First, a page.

• Compact and Portable: Point-and-shoot cameras are small, lightweight, and easily fit in a pocket, making them highly portable.
  • Simple and Easy to Use: Point-and-shoot cameras are designed for convenience and simplicity, often featuring automatic shooting modes and user-friendly interfaces.
  • Affordable: Point-and-shoot cameras are generally more budget-friendly compared to DSLRs or mirrorless cameras.


  • Limited Manual Controls: Point-and-shoot cameras often lack manual controls and advanced features found in DSLRs or mirrorless cameras, limiting your ability to customise settings and achieve specific creative effects.
  • Image Quality: While modern point-and-shoot cameras can produce good image quality, they typically have smaller image sensors than DSLRs and mirrorless cameras, which may result in limitations in low-light performance and dynamic range.
  • Limited Lens Options: Point-and-shoot cameras have fixed lenses, which means you cannot change focal lengths or perspectives like you can with interchangeable lenses.

Straight away, I can recommend striking off the ‘point and shoot’ cameras. They won’t allow you to grow, and after Start Where You Are, you will definitely be after a DSLR or mirrorless! Both of these options is what most of our students begin with, and that’s why the course’s title is ‘Start Where You Are,’ because if you have an old DSLR gathering dust, you can absolutely start the course with it - in fact, I insist!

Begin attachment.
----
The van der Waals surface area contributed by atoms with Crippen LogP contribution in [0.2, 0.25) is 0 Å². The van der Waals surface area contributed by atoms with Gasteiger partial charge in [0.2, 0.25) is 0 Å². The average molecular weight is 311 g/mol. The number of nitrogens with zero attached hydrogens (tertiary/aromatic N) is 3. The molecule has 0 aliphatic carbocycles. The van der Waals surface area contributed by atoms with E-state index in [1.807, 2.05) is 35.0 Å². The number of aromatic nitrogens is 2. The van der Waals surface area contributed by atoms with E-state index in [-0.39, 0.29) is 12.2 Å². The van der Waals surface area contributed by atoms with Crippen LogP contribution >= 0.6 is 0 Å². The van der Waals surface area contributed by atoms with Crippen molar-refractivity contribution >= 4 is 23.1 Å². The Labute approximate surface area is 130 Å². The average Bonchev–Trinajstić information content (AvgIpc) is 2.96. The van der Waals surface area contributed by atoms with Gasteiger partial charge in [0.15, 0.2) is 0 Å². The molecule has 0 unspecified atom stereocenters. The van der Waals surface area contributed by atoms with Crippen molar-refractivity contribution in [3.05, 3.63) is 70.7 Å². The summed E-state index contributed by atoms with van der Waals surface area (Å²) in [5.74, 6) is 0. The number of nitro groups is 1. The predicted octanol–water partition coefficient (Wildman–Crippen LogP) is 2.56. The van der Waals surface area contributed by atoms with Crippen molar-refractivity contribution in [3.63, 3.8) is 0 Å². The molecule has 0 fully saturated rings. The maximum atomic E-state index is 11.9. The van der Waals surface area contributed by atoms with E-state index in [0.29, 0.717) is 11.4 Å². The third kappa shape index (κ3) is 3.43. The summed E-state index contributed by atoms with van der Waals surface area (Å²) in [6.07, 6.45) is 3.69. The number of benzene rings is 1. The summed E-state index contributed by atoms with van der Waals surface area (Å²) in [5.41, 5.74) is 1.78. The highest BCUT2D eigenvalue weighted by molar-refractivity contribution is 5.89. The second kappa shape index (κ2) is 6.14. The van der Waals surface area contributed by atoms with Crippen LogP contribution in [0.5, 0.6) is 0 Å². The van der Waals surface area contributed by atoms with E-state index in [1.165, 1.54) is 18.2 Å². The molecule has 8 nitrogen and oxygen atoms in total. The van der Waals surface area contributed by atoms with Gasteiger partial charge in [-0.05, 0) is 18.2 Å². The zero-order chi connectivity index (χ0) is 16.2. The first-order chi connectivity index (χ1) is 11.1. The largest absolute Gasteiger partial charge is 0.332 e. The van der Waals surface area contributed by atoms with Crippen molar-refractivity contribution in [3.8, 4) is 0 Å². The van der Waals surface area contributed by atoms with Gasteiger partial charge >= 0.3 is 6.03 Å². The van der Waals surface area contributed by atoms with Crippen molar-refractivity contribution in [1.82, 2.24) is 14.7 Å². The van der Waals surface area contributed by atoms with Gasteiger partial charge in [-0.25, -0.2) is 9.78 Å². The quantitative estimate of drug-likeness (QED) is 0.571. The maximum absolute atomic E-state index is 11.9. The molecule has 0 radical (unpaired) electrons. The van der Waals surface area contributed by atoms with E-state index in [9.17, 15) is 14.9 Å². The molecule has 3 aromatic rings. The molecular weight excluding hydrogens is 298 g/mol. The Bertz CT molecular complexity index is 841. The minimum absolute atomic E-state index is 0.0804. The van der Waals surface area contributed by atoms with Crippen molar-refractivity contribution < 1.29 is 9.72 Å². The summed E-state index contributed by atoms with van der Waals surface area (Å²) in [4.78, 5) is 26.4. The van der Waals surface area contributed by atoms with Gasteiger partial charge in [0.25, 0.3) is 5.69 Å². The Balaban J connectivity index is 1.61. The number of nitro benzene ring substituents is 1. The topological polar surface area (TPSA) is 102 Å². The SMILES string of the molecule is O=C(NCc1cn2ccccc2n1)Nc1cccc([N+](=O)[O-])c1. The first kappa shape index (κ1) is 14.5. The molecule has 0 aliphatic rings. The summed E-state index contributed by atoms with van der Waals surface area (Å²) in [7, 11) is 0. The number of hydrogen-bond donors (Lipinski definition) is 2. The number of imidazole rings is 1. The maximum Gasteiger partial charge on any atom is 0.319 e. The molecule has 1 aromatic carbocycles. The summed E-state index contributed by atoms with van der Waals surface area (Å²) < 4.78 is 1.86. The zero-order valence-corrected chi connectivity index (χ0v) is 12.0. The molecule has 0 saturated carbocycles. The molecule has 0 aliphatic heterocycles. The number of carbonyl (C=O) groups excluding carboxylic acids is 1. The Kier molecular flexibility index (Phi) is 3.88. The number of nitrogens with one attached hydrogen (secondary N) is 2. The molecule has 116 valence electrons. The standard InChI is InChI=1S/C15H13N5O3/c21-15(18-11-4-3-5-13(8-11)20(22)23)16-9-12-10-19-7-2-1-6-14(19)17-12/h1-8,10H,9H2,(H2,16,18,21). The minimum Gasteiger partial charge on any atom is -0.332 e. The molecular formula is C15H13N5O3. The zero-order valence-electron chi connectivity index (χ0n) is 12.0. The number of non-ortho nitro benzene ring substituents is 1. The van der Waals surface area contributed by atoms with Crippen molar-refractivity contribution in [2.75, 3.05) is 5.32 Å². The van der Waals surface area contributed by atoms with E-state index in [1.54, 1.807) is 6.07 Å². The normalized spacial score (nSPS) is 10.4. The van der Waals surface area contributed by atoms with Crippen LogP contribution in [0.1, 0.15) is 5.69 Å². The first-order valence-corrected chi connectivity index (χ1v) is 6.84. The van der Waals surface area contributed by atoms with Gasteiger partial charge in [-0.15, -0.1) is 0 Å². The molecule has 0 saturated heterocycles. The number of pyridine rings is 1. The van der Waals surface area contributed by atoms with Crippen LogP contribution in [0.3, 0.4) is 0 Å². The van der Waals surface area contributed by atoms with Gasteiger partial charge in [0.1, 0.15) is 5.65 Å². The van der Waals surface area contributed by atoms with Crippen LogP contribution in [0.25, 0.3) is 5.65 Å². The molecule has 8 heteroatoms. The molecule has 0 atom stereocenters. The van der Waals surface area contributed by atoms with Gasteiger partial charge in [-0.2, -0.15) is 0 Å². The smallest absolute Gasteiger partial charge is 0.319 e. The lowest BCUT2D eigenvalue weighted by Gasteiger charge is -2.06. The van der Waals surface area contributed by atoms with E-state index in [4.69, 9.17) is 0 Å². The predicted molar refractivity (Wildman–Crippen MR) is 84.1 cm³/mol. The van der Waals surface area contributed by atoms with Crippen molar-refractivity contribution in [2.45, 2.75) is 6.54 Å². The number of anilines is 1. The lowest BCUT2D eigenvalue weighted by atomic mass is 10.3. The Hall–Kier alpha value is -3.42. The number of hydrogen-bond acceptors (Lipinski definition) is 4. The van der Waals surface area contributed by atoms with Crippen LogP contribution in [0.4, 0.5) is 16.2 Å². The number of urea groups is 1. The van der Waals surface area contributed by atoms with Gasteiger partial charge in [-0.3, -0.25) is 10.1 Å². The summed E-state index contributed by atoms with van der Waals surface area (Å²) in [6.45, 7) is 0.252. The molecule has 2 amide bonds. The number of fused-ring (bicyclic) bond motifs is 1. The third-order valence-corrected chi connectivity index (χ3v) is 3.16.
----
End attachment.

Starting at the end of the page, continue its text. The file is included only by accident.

In the first few weeks of SWYA, you will learn so much about equipment, light and composition, so much so, that camera and lens shopping will become your favourite thing. You will dream about your next lens purchase which leads me on to…

You must buy a camera (either DSLR or mirrorless) that has the capacity for interchangeable lenses! This will allow so much growth and versatility, and make your purchase worth every penny!

3. We can’t mention cameras without discussing RESOLUTION. What’s that about and why should you be considering it when you buy a camera?

Resolution and megapixels are related terms that refer to the level of detail or the amount of data captured in an image by a camera. Here's how I understand it…

Resolution: Resolution refers to the overall detail in an image. It’s measured in pixels, which are tiny dots that make up the image. A higher resolution means more pixels and, in turn, more detailed and sharper images.

Megapixels: Megapixels (MP) specifically measure the number of pixels in an image sensor in a camera. One megapixel is equivalent to one million pixels. Cameras are often marketed with their megapixel count, such as 12MP, 24MP, or 36MP. Why is this important?

Because the number of megapixels a camera has can affect the level of detail and the potential size of a printed image. Higher megapixel counts generally allow for larger prints without losing quality, as there are more pixels available to create the image. However, it's important to note that megapixels alone don't determine the overall image quality.